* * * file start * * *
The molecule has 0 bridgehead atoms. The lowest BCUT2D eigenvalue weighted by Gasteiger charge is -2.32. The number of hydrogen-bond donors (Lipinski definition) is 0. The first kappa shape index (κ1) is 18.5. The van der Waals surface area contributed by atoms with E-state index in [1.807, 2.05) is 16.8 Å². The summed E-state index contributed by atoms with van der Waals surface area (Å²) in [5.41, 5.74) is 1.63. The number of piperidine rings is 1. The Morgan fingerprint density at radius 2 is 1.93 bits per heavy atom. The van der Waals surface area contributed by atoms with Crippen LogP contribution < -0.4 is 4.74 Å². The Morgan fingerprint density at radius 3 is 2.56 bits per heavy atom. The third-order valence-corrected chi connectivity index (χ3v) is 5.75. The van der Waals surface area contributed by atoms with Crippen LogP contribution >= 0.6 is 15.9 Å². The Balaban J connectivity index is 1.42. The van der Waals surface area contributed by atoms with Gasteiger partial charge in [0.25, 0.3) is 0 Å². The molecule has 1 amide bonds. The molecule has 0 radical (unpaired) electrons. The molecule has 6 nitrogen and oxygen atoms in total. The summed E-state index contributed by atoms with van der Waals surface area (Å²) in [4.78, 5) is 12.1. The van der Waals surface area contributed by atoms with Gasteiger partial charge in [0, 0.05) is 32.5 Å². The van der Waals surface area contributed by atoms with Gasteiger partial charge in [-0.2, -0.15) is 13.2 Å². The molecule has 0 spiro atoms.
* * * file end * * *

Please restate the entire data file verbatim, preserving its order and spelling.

The molecule has 0 bridgehead atoms. The lowest BCUT2D eigenvalue weighted by Gasteiger charge is -2.32. The number of hydrogen-bond donors (Lipinski definition) is 0. The first kappa shape index (κ1) is 18.5. The van der Waals surface area contributed by atoms with E-state index in [1.807, 2.05) is 16.8 Å². The summed E-state index contributed by atoms with van der Waals surface area (Å²) in [5.41, 5.74) is 1.63. The number of piperidine rings is 1. The Morgan fingerprint density at radius 2 is 1.93 bits per heavy atom. The van der Waals surface area contributed by atoms with Crippen LogP contribution < -0.4 is 4.74 Å². The Morgan fingerprint density at radius 3 is 2.56 bits per heavy atom. The third-order valence-corrected chi connectivity index (χ3v) is 5.75. The van der Waals surface area contributed by atoms with Crippen LogP contribution >= 0.6 is 15.9 Å². The Balaban J connectivity index is 1.42. The van der Waals surface area contributed by atoms with Gasteiger partial charge in [0.25, 0.3) is 0 Å². The molecule has 1 amide bonds. The molecule has 0 radical (unpaired) electrons. The molecule has 6 nitrogen and oxygen atoms in total. The summed E-state index contributed by atoms with van der Waals surface area (Å²) in [4.78, 5) is 12.1. The van der Waals surface area contributed by atoms with Gasteiger partial charge in [0, 0.05) is 32.5 Å². The van der Waals surface area contributed by atoms with Gasteiger partial charge in [-0.2, -0.15) is 13.2 Å². The molecule has 0 spiro atoms.